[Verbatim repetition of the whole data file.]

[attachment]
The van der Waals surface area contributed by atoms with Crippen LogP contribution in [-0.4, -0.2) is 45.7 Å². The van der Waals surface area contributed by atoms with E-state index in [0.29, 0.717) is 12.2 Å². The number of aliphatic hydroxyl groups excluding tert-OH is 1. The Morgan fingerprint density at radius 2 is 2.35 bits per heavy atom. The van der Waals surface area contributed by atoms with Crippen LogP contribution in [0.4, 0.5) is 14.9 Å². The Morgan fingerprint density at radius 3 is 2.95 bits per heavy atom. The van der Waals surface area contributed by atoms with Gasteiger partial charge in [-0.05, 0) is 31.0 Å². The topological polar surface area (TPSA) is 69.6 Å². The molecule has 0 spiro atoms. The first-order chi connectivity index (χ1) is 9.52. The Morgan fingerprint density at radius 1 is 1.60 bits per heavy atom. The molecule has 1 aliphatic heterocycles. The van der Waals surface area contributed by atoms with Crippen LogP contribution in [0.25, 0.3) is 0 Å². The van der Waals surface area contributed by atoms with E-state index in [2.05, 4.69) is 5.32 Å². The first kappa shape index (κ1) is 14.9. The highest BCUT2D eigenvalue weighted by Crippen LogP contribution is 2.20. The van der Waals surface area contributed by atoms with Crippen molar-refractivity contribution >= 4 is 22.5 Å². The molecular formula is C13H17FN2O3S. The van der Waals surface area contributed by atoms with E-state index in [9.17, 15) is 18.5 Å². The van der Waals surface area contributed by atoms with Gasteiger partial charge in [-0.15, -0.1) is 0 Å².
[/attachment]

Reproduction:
The van der Waals surface area contributed by atoms with Crippen LogP contribution in [-0.4, -0.2) is 45.7 Å². The van der Waals surface area contributed by atoms with E-state index in [0.29, 0.717) is 12.2 Å². The number of aliphatic hydroxyl groups excluding tert-OH is 1. The Morgan fingerprint density at radius 2 is 2.35 bits per heavy atom. The van der Waals surface area contributed by atoms with Crippen LogP contribution in [0.4, 0.5) is 14.9 Å². The Morgan fingerprint density at radius 3 is 2.95 bits per heavy atom. The van der Waals surface area contributed by atoms with Gasteiger partial charge in [-0.05, 0) is 31.0 Å². The topological polar surface area (TPSA) is 69.6 Å². The molecule has 0 spiro atoms. The first-order chi connectivity index (χ1) is 9.52. The Morgan fingerprint density at radius 1 is 1.60 bits per heavy atom. The molecule has 1 aliphatic heterocycles. The van der Waals surface area contributed by atoms with Crippen LogP contribution in [0.25, 0.3) is 0 Å². The van der Waals surface area contributed by atoms with E-state index in [2.05, 4.69) is 5.32 Å². The first kappa shape index (κ1) is 14.9. The highest BCUT2D eigenvalue weighted by Crippen LogP contribution is 2.20. The van der Waals surface area contributed by atoms with Crippen molar-refractivity contribution >= 4 is 22.5 Å². The molecular formula is C13H17FN2O3S. The van der Waals surface area contributed by atoms with E-state index in [9.17, 15) is 18.5 Å². The van der Waals surface area contributed by atoms with Gasteiger partial charge in [-0.15, -0.1) is 0 Å².